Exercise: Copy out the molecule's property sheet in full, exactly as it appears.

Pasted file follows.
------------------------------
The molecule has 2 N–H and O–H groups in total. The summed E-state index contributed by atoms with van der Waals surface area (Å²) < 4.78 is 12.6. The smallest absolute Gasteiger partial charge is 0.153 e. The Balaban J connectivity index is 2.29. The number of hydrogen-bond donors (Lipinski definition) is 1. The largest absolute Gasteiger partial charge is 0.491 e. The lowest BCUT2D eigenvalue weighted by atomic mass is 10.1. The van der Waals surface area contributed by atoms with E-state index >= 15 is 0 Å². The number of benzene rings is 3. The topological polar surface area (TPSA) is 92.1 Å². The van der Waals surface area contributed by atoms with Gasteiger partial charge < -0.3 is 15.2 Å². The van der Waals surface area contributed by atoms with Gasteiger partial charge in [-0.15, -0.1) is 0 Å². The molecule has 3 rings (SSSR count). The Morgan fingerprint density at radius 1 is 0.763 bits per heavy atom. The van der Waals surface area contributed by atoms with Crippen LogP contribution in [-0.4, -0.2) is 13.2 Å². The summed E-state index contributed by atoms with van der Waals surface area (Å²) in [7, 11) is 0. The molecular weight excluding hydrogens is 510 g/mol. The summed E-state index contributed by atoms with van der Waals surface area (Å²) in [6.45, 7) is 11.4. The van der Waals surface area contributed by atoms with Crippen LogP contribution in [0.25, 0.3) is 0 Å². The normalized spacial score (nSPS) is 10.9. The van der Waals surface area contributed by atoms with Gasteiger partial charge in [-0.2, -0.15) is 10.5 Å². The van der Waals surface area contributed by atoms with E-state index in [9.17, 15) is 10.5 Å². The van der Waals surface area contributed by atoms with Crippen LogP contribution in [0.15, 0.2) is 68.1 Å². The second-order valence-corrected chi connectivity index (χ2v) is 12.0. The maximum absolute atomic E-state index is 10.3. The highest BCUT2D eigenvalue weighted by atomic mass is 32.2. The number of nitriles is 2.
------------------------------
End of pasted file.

The molecule has 2 N–H and O–H groups in total. The summed E-state index contributed by atoms with van der Waals surface area (Å²) < 4.78 is 12.6. The smallest absolute Gasteiger partial charge is 0.153 e. The Balaban J connectivity index is 2.29. The number of hydrogen-bond donors (Lipinski definition) is 1. The largest absolute Gasteiger partial charge is 0.491 e. The lowest BCUT2D eigenvalue weighted by atomic mass is 10.1. The van der Waals surface area contributed by atoms with E-state index >= 15 is 0 Å². The number of benzene rings is 3. The topological polar surface area (TPSA) is 92.1 Å². The van der Waals surface area contributed by atoms with Gasteiger partial charge < -0.3 is 15.2 Å². The van der Waals surface area contributed by atoms with Gasteiger partial charge in [-0.15, -0.1) is 0 Å². The molecule has 3 rings (SSSR count). The Morgan fingerprint density at radius 1 is 0.763 bits per heavy atom. The van der Waals surface area contributed by atoms with Crippen LogP contribution in [-0.4, -0.2) is 13.2 Å². The summed E-state index contributed by atoms with van der Waals surface area (Å²) in [7, 11) is 0. The molecular weight excluding hydrogens is 510 g/mol. The summed E-state index contributed by atoms with van der Waals surface area (Å²) in [6.45, 7) is 11.4. The van der Waals surface area contributed by atoms with Crippen LogP contribution in [0.25, 0.3) is 0 Å². The normalized spacial score (nSPS) is 10.9. The van der Waals surface area contributed by atoms with Gasteiger partial charge in [-0.2, -0.15) is 10.5 Å². The van der Waals surface area contributed by atoms with E-state index in [9.17, 15) is 10.5 Å². The van der Waals surface area contributed by atoms with Crippen LogP contribution in [0.15, 0.2) is 68.1 Å². The second-order valence-corrected chi connectivity index (χ2v) is 12.0. The maximum absolute atomic E-state index is 10.3. The highest BCUT2D eigenvalue weighted by atomic mass is 32.2. The number of nitriles is 2.